Thursday 16th April 2015: I would love to know where ‘sleekit’ comes from.

I would love to know where 'sleekit' comes from.

The most famous use of the word sleekit is Burns’s ubiquitous-for-a-reason (you can listen to me talking about my love for the poem with the wonderful Ryan van Winkle many years ago for the Scottish Poetry Library (the one true SPL) podcast if you click here) ‘Tae a Moose’, which begins,

Wee, sleekit, cow’rin, tim’rous beastie,

O, what a panic’s in thy breastie!

In the context of the poem, the word ‘sleekit; is used in the adjectival form, meaning smooth, without roughness. The word consists of ‘sleek’ and the suffix ‘-it’ which is how to denote the past-tense in Scots, the equivalent of ‘-ed’ in English (although ‘-ed’ is obviously also used in Scots now too).  We have the word ‘sleek’ in English to mean smooth or glossy, though it comes from the Scots, who got it from the Middle Flemish sleec/sleic which meant even with the top of a vessel. So when you fill your tea right to the brim, that is a sleek measure.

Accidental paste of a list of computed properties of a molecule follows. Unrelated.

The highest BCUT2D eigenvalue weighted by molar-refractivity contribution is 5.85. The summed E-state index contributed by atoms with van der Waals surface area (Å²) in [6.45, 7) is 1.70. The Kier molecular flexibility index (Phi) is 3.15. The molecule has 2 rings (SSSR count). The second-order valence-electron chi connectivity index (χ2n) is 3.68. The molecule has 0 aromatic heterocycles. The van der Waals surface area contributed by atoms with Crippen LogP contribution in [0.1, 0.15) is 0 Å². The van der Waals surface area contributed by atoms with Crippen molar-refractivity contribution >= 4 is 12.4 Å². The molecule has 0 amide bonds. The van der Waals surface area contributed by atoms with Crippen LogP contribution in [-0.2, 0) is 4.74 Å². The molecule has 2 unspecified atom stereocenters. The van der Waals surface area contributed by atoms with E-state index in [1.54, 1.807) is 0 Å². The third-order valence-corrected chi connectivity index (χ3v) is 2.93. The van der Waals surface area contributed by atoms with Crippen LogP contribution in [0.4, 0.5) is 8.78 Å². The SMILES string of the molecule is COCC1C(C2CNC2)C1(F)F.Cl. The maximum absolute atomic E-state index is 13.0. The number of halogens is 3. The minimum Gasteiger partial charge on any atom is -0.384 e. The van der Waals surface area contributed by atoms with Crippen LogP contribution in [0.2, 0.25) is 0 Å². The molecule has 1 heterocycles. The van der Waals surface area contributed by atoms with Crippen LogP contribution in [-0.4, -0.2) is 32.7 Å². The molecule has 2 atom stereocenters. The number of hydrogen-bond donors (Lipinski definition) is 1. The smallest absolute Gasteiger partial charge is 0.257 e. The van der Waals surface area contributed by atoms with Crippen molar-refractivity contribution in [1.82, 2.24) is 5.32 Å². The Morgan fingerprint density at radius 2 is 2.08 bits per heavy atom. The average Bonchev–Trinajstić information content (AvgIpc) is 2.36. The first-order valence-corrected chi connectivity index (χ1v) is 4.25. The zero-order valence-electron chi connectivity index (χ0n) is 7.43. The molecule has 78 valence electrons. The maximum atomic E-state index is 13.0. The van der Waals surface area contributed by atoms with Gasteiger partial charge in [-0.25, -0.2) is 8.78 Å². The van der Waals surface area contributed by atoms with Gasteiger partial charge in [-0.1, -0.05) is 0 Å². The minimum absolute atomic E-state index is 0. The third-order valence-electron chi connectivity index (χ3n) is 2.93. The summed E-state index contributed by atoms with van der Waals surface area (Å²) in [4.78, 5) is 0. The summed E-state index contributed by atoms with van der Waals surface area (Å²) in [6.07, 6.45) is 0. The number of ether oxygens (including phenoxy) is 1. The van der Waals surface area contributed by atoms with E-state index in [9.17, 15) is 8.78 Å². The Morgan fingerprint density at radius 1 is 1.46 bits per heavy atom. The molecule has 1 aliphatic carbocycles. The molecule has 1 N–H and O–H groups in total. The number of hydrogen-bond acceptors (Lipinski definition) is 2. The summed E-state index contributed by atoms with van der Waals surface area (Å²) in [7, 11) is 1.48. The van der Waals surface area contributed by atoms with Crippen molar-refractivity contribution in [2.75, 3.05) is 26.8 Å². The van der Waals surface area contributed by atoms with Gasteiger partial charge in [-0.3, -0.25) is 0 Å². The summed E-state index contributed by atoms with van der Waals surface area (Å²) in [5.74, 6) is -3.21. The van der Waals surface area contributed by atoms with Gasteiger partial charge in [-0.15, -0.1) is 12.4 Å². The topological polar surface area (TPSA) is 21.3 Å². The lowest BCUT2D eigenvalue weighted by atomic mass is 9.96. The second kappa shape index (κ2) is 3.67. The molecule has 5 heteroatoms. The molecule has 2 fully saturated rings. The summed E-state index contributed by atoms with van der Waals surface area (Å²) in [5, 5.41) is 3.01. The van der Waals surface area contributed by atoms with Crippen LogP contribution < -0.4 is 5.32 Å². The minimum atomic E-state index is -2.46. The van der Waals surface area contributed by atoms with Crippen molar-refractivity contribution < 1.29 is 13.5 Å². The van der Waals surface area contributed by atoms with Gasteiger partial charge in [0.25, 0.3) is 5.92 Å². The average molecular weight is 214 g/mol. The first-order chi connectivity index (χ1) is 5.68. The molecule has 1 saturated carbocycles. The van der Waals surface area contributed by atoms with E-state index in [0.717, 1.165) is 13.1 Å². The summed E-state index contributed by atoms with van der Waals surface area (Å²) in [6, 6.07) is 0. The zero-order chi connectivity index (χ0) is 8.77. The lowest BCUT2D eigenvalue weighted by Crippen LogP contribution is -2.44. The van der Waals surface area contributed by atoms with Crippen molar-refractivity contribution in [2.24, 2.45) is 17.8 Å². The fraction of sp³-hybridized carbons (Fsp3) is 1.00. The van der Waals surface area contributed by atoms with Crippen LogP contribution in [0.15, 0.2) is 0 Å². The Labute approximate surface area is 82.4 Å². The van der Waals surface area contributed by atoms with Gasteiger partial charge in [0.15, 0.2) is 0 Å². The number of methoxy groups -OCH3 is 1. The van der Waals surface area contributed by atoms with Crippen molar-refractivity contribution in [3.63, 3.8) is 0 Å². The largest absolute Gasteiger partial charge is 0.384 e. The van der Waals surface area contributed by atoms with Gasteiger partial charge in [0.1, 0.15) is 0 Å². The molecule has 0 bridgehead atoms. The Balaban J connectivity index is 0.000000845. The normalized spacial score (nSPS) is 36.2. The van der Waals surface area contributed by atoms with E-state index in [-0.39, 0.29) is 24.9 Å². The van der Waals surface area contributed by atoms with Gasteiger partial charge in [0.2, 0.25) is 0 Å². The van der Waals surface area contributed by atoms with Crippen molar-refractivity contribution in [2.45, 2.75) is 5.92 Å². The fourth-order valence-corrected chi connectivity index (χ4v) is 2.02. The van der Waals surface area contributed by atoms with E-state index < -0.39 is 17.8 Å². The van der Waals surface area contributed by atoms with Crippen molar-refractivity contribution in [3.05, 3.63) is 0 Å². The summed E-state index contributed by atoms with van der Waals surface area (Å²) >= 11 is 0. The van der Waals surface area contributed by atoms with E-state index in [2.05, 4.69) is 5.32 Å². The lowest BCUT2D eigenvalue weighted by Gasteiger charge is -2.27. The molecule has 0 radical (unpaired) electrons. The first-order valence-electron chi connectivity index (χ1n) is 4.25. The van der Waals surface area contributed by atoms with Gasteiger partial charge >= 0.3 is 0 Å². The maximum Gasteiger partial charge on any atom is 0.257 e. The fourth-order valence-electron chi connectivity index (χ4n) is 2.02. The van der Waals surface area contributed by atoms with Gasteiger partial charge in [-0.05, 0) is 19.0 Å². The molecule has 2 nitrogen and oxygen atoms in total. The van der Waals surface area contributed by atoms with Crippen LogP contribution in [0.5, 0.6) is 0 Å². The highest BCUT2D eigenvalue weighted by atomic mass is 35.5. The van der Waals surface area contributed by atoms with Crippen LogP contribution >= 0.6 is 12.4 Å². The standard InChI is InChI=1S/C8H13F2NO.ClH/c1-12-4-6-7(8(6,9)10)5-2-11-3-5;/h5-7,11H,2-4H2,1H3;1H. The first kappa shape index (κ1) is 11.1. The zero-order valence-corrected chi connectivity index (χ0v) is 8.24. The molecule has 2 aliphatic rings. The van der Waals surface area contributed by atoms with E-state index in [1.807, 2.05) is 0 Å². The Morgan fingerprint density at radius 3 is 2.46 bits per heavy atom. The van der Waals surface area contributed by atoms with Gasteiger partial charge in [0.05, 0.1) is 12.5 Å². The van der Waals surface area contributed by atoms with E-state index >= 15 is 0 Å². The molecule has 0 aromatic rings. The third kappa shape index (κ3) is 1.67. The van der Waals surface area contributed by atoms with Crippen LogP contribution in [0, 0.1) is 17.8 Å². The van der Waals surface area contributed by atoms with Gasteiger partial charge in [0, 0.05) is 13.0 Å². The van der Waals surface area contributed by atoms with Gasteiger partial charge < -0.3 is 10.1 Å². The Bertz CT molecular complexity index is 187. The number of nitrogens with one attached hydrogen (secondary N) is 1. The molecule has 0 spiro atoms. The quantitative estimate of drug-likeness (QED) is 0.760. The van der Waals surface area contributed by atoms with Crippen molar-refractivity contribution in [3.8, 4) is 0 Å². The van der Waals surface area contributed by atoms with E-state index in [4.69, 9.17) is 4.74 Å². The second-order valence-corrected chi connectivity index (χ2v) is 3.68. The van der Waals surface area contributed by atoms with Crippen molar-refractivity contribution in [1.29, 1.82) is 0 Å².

Sleekit is also used to describe someone who is a bit slimy, who tends to wheedle their way into positions that are advantageous to them, maybe who aren’t to be trusted. You can see how sleek’s progression from a measurement that involves smoothing across the top of a cup or barrel, leads to the word being used to refer to something that is smooth or glossy in appearance (like a slinky wee moose wheeching away from a dangerous plough). You can also see how it can be expanded to refer to a person who is ‘oily, fawning, or deceitful’. There is a similar link between the English word ‘smooth’ meaning free from bumps, and the descriptor of a person who is a bit slimy and falsely flattering, ‘He’s a bit smooth, that one’.

This is uttterly true: as I am writing this I have my preferred digital music devise (iPhone™) on shuffle™ and on came Michael Jackson’s Smooth Criminal! The murderer in that song is certainly sleekit. Also, in a side Scottish-Michael Jackson fact, I used to think the lyrics were ‘Annie get your oatcake, get your oatcake Annie.’ A national oat-based snack AND the suffix ‘-ie’ as a familiar nick name? More like Michael MacJackson!

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